My favorite class in high school was geometry.  One of the things that I took from that class was the idea that there are certain premises that are to be accepted as true without proof.  These are generally referred to as postulates or axioms.  Additionally, there are certain rules of logic for working with those postulates; for example, propositions that lead to contradictions are not allowed.  And then the whole system is built from those postulates and working rules.  I loved the course in part because it introduced me to the concept of formal logic but probably more because the terrific sense of satisfaction that I got when I was able to prove something using that system.

If only the everyday world were as neat and tidy as mathematical systems are.  When we are discussing something like, say, religion, if we could all agree on our starting points and the rules of logic to be applied to those points, perhaps we could also agree on the conclusions about  how the world works. 

Saturday, August 10, 2013


If we were to fabricate a human brain, would it be alive?  Be conscious?  Have free will? 

Einstein would have referred to this as a thought experiment.  I’m not asking if we have the technology to do this.  I’m not even asking if we will ever have that technology.  I’m just asking what it would be like if we could.

Friday, August 9, 2013


One of the people who taught me how to play bridge was blind, not just legally blind, but totally blind.  We played with a braille deck.  The cards were fairly heavy plastic but otherwise looked normal, except that they had the braille bumps in one corner that only he knew how to read.  Whoever was dummy had to announce the cards in the dummy hand, and then we would just state what card we were playing.  He had to keep all of the cards straight, those that had been played as well as those that had not.  Pretty impressive, really.

Monday, August 5, 2013


I became a grandfather for the first time on May 31st when our son Jeff and his wife Bei welcomed their son Stanley into the family.  A few days later I was speaking with our daughter Michelle about the new addition to the family, and she related to me an interesting incident.  Michelle knew that Bei’s due date was in late May but she didn’t know that in fact Bei had gone into labor on the night of May 30th.  Nevertheless, on the evening of the 31st Michelle had had a sudden thought that perhaps Stanley had arrived.  She later learned that Stanley was born at very nearly the same time that she had been thinking about him.  Psychic phenomenon?  I think not.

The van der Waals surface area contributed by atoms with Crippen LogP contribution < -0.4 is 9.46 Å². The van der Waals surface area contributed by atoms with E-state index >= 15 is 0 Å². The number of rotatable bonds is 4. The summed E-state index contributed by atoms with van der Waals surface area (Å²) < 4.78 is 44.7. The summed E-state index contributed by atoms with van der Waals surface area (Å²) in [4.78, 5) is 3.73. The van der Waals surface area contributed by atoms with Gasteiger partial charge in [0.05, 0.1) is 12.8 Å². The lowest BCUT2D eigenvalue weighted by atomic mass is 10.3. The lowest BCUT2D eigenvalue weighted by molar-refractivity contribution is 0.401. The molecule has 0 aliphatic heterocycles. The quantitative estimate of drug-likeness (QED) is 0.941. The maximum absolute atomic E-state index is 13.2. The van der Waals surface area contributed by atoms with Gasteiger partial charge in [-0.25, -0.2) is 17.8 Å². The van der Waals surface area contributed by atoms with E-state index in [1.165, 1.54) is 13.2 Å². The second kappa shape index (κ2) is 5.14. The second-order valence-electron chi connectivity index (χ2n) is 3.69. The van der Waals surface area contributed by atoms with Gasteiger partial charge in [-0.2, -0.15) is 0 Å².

Sunday, August 4, 2013


My parents usually drove us to school each morning, swinging by to drop us off at Battle Creek Academy before they headed to the appliance store that they ran.  Generally they weren’t able to pick us up from school in the afternoon, and beginning in about the fourth grade I took a city bus home from school each day.  The Academy had school buses, and I’m not sure why I took public transportation.  Perhaps it was less expensive or perhaps it got me home faster.  In any event, I would pick up the city bus a couple of blocks from the school and ride it downtown.  I would then need to transfer to a different bus that would take me past my house.  Occasionally I would get lucky and the connection between the first and second buses would be fast.  But most times I would have a wait that could be as long as 15 minutes or more.  Because the city library was only a block or so from the downtown bus stop, I began regularly to check books out of the library between bus transfers.

The library used the Dewey decimal system for classifying books, and soon I found myself most afternoons in the stacks numbered in the 500s, science and math, eventually gravitating toward astronomy. 

Friday, August 2, 2013


Battle Creek Academy is a small school run by the Seventh-day Adventist church that is located in, yes, Battle Creek, Michigan.  The school, which includes classes from first grade through high school, has always been unapologetically committed to providing its students a Christian--and more specifically a Seventh-day Adventist--education.  Prayer, hymn-singing, religious services, and religious instruction are an integral part of each school day’s activities.  It is where I went to school from the first grade through graduation from high school.  

On a warm and sunny day in the early fall of my junior year of high school my friend David and I sneaked off campus over the lunch hour to visit a small natural history museum located just a few minutes north of the school grounds.  Leaving campus during the school day was forbidden, but it was easy to do, so we did.  

Many people can’t identify a specific point in time when their view of the world shifted or was clarified, but I can.